The second half of my South Korean journey involved swimming under powerful Korean waterfalls, visiting sex exhibitions, chilling out on breathtaking islands and embarking on a dark underground journey to the North Korean border.
After my short foray into Japan I passed rows and rows of industrial buildings and hazy, smoke-filled factories as the bus rolled through South Korea enroute to Busan.
It seemed as if the buildings had been squashed into one cluttered landscape and they looked a little awkward as tower blocks stood side by side with office buildings that were decorated with uninspiring hues of grey, peach and off-white.
I was almost tempted to beg the driver to take me back to Japan.
But there was no need. I had already made plans to fly out of Busan and into the famous Jeju Island – a famous slice of paradise within South Korea.
On July 20th 2016, From there I caught a half hour plane ride to Jeju and the first task of the day was to find the Slow Citi hostel, which I had booked for my stay.
The instructions made as much sense as Egyptian Hieroglyphics and I ended up stumbling into some random motel instead.
The helpful man in the motel saved the day by not only telling me where the hostel was, but he also drove me directly to it.
Mission accomplished. I ended up visiting Jeju’s holy trinity of waterfalls – Jeongbang and Cheonjiyeon, not to be confused with Cheonjeyeon, which I also visited that day.
All three waterfalls were breathtaking and based in an area known as Seogwipo.
After exploring the waterfall, I then settled down for a meal at a nearby restaurant. For the equivalent of $12 I got what was essentially a 15-course meal consisting of miniature bowls of fish, rice, meat, sauce and vegetables.
It was one of the best and most satisfying meals I’ve eaten in South Korea.
The next day took a more…sexual turn.
You see, my original plan was to go to an art museum (promise). I can’t remember the name, but it was supposed to be interesting.
After a while of getting lost on buses and accepting a pack of melted chocolate biscuits from a generous bus driver, I finally found my way to the large but mainly closed art museum.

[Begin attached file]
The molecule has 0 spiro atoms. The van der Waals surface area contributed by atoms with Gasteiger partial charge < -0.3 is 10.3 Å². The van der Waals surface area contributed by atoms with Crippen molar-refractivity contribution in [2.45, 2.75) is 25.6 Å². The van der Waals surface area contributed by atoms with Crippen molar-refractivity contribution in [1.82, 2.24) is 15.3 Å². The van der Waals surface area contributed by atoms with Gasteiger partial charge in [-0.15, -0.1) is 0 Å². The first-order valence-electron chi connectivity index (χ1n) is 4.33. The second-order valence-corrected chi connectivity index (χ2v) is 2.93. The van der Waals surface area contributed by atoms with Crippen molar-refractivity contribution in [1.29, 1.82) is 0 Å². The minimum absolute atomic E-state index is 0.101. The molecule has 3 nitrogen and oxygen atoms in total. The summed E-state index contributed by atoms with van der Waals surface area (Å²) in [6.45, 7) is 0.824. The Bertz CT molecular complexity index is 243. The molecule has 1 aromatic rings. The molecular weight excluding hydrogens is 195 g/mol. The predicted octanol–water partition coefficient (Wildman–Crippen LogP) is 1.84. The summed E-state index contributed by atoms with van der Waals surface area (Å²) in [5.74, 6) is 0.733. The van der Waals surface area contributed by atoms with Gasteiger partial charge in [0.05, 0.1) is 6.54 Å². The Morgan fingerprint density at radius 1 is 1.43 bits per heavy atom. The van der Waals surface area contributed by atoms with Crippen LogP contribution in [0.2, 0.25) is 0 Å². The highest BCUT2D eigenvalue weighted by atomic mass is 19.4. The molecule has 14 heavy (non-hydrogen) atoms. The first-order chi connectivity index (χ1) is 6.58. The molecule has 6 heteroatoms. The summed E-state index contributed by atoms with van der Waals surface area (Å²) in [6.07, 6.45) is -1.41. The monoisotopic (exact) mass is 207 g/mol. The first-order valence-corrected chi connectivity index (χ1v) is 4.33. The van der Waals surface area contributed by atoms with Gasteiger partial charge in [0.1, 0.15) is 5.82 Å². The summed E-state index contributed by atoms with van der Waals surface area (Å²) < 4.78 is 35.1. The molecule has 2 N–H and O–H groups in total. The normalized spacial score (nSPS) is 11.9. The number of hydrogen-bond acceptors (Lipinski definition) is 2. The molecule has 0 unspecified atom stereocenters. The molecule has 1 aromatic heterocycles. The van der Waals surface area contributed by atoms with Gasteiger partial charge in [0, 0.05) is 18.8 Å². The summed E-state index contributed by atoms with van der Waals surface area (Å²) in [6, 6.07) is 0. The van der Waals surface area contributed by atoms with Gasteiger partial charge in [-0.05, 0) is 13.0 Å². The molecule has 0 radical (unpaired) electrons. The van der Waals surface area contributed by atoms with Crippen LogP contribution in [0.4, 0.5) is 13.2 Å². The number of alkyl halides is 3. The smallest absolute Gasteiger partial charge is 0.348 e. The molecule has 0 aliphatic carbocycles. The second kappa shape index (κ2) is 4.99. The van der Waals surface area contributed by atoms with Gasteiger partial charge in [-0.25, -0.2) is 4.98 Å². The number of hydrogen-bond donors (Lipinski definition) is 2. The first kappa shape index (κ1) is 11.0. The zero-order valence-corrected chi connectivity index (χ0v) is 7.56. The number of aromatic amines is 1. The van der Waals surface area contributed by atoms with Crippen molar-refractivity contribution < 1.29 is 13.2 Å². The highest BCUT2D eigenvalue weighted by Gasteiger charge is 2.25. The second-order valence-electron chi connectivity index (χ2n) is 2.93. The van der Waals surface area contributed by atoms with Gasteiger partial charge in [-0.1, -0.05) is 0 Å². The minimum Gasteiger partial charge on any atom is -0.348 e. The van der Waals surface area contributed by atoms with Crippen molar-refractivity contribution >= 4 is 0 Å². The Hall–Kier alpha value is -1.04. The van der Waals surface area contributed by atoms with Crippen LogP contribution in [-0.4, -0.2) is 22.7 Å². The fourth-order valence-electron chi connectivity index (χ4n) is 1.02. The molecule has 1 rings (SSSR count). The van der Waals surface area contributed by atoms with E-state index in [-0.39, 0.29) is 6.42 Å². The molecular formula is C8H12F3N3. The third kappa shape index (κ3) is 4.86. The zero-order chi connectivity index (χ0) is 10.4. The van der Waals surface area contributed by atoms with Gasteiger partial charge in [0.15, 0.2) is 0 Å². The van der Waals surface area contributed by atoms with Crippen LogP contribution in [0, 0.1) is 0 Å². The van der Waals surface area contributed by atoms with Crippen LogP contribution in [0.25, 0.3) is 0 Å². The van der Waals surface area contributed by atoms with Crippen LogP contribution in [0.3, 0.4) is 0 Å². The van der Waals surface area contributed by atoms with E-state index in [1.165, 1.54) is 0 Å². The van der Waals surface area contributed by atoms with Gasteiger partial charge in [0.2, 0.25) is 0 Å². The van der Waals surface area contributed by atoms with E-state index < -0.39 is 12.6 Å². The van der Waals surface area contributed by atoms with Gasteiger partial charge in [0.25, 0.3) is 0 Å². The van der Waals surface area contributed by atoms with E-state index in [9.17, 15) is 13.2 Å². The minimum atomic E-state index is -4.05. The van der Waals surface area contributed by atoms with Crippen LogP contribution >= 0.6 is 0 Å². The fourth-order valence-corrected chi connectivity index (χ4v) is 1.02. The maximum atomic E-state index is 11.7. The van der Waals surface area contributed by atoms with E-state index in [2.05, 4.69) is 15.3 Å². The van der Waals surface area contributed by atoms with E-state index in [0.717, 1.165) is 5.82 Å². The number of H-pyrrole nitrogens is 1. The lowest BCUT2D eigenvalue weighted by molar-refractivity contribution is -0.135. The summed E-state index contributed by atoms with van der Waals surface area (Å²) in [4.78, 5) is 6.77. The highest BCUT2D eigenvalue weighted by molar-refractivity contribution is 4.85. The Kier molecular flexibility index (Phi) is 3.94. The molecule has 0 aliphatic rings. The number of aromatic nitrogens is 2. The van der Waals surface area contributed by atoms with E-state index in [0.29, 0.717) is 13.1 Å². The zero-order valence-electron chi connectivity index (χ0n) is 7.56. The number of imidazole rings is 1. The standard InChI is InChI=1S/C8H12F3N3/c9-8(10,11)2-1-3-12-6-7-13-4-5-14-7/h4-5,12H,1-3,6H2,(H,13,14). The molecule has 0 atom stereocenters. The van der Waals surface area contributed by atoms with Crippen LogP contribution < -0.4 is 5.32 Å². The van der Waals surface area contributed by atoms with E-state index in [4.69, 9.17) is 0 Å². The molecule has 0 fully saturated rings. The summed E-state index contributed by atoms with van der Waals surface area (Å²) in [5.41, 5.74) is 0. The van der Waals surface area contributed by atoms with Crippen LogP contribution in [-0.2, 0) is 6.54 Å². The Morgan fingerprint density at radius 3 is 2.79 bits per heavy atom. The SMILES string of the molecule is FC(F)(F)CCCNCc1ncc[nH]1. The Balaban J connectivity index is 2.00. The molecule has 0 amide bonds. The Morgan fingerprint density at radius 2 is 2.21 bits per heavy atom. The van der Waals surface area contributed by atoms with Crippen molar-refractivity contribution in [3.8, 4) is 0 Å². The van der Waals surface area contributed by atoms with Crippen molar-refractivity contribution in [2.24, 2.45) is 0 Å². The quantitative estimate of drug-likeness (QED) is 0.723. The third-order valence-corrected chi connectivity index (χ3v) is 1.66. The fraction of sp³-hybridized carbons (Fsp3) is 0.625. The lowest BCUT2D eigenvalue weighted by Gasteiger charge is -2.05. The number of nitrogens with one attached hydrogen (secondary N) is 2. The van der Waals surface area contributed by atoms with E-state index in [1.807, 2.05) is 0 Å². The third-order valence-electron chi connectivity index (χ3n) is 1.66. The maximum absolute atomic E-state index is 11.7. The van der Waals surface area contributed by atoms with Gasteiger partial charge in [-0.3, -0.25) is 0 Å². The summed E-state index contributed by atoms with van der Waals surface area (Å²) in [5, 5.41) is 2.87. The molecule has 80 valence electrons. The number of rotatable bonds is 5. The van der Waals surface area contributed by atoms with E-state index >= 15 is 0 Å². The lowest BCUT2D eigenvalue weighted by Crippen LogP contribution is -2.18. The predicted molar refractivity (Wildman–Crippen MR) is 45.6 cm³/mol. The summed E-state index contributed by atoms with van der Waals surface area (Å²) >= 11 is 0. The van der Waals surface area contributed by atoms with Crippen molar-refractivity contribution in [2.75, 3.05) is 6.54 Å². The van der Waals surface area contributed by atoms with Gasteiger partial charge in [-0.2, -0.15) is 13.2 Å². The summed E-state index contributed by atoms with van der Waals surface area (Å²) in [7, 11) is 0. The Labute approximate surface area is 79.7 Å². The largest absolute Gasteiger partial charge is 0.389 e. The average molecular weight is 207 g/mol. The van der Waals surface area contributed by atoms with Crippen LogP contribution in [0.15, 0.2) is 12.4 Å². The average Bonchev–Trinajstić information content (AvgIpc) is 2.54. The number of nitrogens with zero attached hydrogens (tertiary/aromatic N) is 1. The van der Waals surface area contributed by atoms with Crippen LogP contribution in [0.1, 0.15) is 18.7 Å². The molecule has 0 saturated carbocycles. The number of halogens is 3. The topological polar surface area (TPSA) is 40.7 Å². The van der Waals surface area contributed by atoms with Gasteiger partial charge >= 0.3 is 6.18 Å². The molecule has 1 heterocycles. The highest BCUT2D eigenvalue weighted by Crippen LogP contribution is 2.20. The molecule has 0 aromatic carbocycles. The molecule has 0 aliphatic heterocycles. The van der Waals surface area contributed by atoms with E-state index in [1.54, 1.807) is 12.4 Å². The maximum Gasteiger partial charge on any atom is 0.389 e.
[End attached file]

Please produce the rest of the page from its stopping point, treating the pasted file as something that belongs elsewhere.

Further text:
I ventured inside anyway to have a look at the one single exhibit they did have open which displayed artifacts from South Korea’s ancient history.
A friendly museum volunteer approached me and began to initiate a conversation with me and told me that she was trying to practice her English. So in the space of a few short minutes, I gave her a few quick English language tips and we spoke about everything from English culture to ancient history.
That’s the great thing about travelling. It’s those random 3 minute encounters and conversations that you remember the most.
Right next to the art museum was Love Island. Intrigued, I ventured into what shaped up to be the most hilarious museum I’ve ever been to.
I think a more appropriate name for Love Island would have been Sex Island.
If your idea of paradise is being surrounded by giant male genitalia, plus human and animal statues engaged in various acts of sexual activity, then get yourself over to Love Island. You’ll Love it there.
It also had a quirky little museum where you could buy all the deviant toys, implements, lubes and lotions that your heart desired.
If for some bizarre reason, you have an odd fetish for watching miniature dolls have sex, you’ll have plenty of opportunity to get your thrills in that department too.
A Day At The Beach
The following day was a little less risque and I spent it chilling on the beach with two lovely ladies from China. We then went to a nearby seafood restaurant where we gorged ourselves on lobster, crab, mussels, clams and stewed vegetables.
In the evening, we sat by the side of the beach watching the sunset.
When I was in Tibet, I met a wonderful lady who said she’d put me in touch with people she knows during my travels.